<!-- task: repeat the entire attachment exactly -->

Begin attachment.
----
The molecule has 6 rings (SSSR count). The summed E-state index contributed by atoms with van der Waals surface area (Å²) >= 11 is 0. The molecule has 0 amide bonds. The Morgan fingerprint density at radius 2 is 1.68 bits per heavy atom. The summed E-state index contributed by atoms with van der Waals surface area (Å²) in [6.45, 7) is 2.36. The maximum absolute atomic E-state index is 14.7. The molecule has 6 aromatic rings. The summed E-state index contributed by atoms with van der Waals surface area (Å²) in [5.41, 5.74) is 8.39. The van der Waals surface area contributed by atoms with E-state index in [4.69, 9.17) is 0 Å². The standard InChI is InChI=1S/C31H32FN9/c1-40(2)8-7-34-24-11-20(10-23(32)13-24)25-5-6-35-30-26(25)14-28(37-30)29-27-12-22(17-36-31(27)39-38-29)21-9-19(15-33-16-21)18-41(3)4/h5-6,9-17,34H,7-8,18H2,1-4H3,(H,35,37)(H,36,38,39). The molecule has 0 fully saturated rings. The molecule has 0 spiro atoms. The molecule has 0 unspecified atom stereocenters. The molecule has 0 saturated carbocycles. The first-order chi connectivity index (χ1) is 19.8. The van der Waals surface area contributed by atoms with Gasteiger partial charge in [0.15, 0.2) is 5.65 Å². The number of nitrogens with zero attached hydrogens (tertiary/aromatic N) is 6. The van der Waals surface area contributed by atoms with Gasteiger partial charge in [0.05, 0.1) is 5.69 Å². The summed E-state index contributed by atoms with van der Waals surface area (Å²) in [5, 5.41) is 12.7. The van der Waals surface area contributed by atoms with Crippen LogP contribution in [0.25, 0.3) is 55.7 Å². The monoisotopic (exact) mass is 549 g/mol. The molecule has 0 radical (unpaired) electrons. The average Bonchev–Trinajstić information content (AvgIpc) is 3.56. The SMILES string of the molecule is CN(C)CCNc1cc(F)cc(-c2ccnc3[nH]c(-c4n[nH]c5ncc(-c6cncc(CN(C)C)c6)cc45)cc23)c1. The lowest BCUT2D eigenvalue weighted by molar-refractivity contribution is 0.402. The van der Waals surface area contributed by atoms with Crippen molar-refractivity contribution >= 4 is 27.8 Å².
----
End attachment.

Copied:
The molecule has 6 rings (SSSR count). The summed E-state index contributed by atoms with van der Waals surface area (Å²) >= 11 is 0. The molecule has 0 amide bonds. The Morgan fingerprint density at radius 2 is 1.68 bits per heavy atom. The summed E-state index contributed by atoms with van der Waals surface area (Å²) in [6.45, 7) is 2.36. The maximum absolute atomic E-state index is 14.7. The molecule has 6 aromatic rings. The summed E-state index contributed by atoms with van der Waals surface area (Å²) in [5.41, 5.74) is 8.39. The van der Waals surface area contributed by atoms with E-state index in [4.69, 9.17) is 0 Å². The standard InChI is InChI=1S/C31H32FN9/c1-40(2)8-7-34-24-11-20(10-23(32)13-24)25-5-6-35-30-26(25)14-28(37-30)29-27-12-22(17-36-31(27)39-38-29)21-9-19(15-33-16-21)18-41(3)4/h5-6,9-17,34H,7-8,18H2,1-4H3,(H,35,37)(H,36,38,39). The molecule has 0 fully saturated rings. The molecule has 0 spiro atoms. The molecule has 0 unspecified atom stereocenters. The molecule has 0 saturated carbocycles. The first-order chi connectivity index (χ1) is 19.8. The van der Waals surface area contributed by atoms with Gasteiger partial charge in [0.15, 0.2) is 5.65 Å². The number of nitrogens with zero attached hydrogens (tertiary/aromatic N) is 6. The van der Waals surface area contributed by atoms with Gasteiger partial charge in [0.05, 0.1) is 5.69 Å². The summed E-state index contributed by atoms with van der Waals surface area (Å²) in [5, 5.41) is 12.7. The van der Waals surface area contributed by atoms with Crippen LogP contribution in [0.25, 0.3) is 55.7 Å². The monoisotopic (exact) mass is 549 g/mol. The molecule has 0 radical (unpaired) electrons. The average Bonchev–Trinajstić information content (AvgIpc) is 3.56. The SMILES string of the molecule is CN(C)CCNc1cc(F)cc(-c2ccnc3[nH]c(-c4n[nH]c5ncc(-c6cncc(CN(C)C)c6)cc45)cc23)c1. The lowest BCUT2D eigenvalue weighted by molar-refractivity contribution is 0.402. The van der Waals surface area contributed by atoms with Crippen molar-refractivity contribution >= 4 is 27.8 Å².